• Allen seems likely to be the consensus No. 1 QB this season, and he’ll be that for me. It’s as much about the leap Allen has made over the past few seasons as it is about the concerns about Mahomes stemming from the loss of Tyreek Hill and the issues he had completing the deep ball last season. It’s still Patrick Mahomes and it’s still an Andy Reid-led offense, so I can’t rank him too low, but teams took away the deep ball and it made Mahomes look mortal last season. Maybe the combination of JuJu Smith-Schuster and Marquez Valdes-Scantling can help make up for the loss of Hill, and Mahomes’ ceiling remains as high as anyone’s on a weekly and yearly basis, but Allen’s is right there and he seems safer. 
  • I’m giving Jackson the benefit of the doubt after a couple of somewhat disappointing seasons since his MVP in 2019 — his combination of high-volume rushing and an increase in pass volume puts his upside right there with Allen and Mahomes’. I don’t begrudge anyone who wants to put Herbert above Jackson – he’s been pretty tremendous in his first two seasons – but I think in their respective best-case scenarios, Jackson is the better player. If Herbert unlocks more rushing potential – if he could have an eight-touchdown season after combining for that many in his first two – that’s the path to him unlocking that 30-point-per-game upside.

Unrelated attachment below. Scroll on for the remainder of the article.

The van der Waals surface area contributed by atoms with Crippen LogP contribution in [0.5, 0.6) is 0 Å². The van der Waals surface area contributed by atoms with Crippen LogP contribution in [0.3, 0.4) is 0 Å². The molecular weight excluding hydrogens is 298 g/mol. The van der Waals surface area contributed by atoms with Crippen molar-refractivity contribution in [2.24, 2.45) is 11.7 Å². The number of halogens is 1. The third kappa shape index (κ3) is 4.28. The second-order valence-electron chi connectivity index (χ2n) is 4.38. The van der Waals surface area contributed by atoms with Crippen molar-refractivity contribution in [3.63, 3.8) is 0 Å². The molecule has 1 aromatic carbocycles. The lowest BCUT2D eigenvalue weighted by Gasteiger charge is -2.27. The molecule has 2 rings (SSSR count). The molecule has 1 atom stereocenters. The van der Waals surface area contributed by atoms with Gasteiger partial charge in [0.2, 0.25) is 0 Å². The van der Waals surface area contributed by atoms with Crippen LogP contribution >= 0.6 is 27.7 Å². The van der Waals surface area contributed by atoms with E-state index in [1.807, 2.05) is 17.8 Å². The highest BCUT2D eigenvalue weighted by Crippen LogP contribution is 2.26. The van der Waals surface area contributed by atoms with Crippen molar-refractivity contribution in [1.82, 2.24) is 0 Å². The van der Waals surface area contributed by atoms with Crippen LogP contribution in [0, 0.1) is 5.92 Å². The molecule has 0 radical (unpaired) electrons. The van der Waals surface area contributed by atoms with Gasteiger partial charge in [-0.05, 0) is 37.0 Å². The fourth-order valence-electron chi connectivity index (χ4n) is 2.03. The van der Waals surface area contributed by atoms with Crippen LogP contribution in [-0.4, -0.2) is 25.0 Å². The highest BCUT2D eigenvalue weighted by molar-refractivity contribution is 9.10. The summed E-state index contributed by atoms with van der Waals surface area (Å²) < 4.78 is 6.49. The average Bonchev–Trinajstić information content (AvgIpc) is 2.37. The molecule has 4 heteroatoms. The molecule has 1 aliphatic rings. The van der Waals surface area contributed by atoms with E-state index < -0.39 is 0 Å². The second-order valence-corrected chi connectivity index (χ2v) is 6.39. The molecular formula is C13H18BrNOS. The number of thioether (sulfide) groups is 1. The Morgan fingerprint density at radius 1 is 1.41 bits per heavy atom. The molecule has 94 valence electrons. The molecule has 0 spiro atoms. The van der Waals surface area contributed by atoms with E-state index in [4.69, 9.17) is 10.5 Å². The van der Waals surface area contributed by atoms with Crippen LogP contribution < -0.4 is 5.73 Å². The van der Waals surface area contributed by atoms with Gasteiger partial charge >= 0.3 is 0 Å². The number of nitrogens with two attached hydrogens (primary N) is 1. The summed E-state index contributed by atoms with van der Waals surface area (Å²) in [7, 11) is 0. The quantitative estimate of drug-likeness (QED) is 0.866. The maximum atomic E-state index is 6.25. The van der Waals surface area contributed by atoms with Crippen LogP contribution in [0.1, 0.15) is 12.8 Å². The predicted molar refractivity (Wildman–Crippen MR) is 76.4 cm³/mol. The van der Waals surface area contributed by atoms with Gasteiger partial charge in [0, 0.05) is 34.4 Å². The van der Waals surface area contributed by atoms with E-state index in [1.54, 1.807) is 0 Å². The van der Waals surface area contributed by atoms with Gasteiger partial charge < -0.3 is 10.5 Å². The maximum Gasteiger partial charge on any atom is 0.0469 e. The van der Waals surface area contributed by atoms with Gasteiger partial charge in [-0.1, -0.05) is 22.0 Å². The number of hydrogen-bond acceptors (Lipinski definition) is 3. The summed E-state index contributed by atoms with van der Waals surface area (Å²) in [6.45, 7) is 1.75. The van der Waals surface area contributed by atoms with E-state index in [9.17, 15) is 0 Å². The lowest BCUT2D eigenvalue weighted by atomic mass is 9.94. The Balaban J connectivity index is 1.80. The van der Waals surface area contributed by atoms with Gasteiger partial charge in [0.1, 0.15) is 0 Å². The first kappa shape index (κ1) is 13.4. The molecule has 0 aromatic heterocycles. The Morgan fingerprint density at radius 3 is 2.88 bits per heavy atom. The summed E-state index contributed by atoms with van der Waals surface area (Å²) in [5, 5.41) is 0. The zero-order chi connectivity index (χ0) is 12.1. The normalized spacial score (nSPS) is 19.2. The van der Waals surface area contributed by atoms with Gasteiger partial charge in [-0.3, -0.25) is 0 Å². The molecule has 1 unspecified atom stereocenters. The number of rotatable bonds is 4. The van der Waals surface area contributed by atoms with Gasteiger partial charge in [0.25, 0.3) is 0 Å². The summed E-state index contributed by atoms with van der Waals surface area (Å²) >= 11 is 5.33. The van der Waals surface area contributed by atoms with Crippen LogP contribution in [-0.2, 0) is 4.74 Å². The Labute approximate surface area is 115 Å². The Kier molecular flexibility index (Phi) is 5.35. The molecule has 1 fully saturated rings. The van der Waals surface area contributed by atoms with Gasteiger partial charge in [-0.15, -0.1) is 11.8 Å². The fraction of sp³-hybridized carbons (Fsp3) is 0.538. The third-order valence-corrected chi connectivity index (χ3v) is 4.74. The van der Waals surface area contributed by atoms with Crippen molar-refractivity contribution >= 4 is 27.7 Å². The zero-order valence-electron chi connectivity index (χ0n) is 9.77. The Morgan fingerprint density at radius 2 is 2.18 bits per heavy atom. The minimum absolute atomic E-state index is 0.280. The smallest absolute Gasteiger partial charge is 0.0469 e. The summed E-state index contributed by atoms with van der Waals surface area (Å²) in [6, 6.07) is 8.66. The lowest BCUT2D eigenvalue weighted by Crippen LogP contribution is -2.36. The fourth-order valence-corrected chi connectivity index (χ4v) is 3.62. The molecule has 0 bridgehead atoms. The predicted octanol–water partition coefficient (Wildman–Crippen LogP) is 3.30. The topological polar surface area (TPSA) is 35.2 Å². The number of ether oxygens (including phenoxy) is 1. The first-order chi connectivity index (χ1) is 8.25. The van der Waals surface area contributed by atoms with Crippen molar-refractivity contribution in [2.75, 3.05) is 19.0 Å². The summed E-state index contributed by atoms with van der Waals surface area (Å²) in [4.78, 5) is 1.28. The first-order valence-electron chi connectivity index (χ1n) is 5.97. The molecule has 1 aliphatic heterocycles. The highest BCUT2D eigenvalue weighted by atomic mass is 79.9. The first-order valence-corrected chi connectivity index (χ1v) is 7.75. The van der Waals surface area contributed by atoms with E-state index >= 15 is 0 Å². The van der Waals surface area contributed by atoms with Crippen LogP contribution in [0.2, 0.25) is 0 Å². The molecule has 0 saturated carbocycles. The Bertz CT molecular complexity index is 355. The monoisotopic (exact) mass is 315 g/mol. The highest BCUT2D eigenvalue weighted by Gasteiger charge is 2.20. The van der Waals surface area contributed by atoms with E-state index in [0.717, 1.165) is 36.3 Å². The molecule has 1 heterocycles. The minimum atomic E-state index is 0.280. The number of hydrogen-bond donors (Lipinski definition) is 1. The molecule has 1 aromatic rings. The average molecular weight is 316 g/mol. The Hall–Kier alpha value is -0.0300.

• Hurts and Murray have both shown that difference-making upside but not consistently enough. The addition of A.J. Brown gives Hurts No. 1 overall QB upside, as Heath Cummings has written, if he can sustain his 800-yard, 10-touchdown rushing production from last season with a leap as a passer. I expect the Brown acquisition means we’ll see more throwing from the Eagles, and Brown’s after-the-catch ability should be a boon for the offense. If he tops the 3,500-yard mark and pushes for 30 touchdowns, Hurts will be in the conversation for the top QB spot.
  • I suspect I won’t have Burrow on too many of my teams. I can see the path to him being an elite Fantasy QB, but he’s probably not going to replicate last year’s efficiency  – he averaged 8.9 yards per attempt with a 6.5% touchdown rate, two marks no player has ever matched in multiple seasons. Burrow probably doesn’t have much upside as a rusher, so he either needs to be an Aaron Rodgers-esque efficiency outlier or the Bengals need to pass more. They did throw more down the stretch of their Super Bowl run, but after he had eight touchdowns in his final two games of the regular season, Burrow had just five in four playoff games, so I’m not quite ready to assume he’s ready to make that leap. I’d rather take Stafford or Wilson at what will likely be cheaper costs.
  • If I’m waiting to take my QB, I like the idea of taking a flier on the upside of Fields or Lance while pairing them with the likes of Carr or Cousins. There’s a decent chance neither Lance nor Fields is a reliable weekly starter, but Carr or Cousins are probably good enough to get by – Carr is potentially more than good enough if Davante Adams helps him take a step forward. Preferably, I’d wait until outside of the top-100 in a one-QB league to take them. 
  • It’s possible I’m wildly underrating Watson, who would be a top-six QB if I knew he was going to play 17 games. But I am expecting a suspension this season as a result of the NFL investigation into the claims of sexual assault against him. Hopefully, we’ll know his status by the time draft season really kicks off, but as long as a potential suspension hangs over him, you can’t pay full price.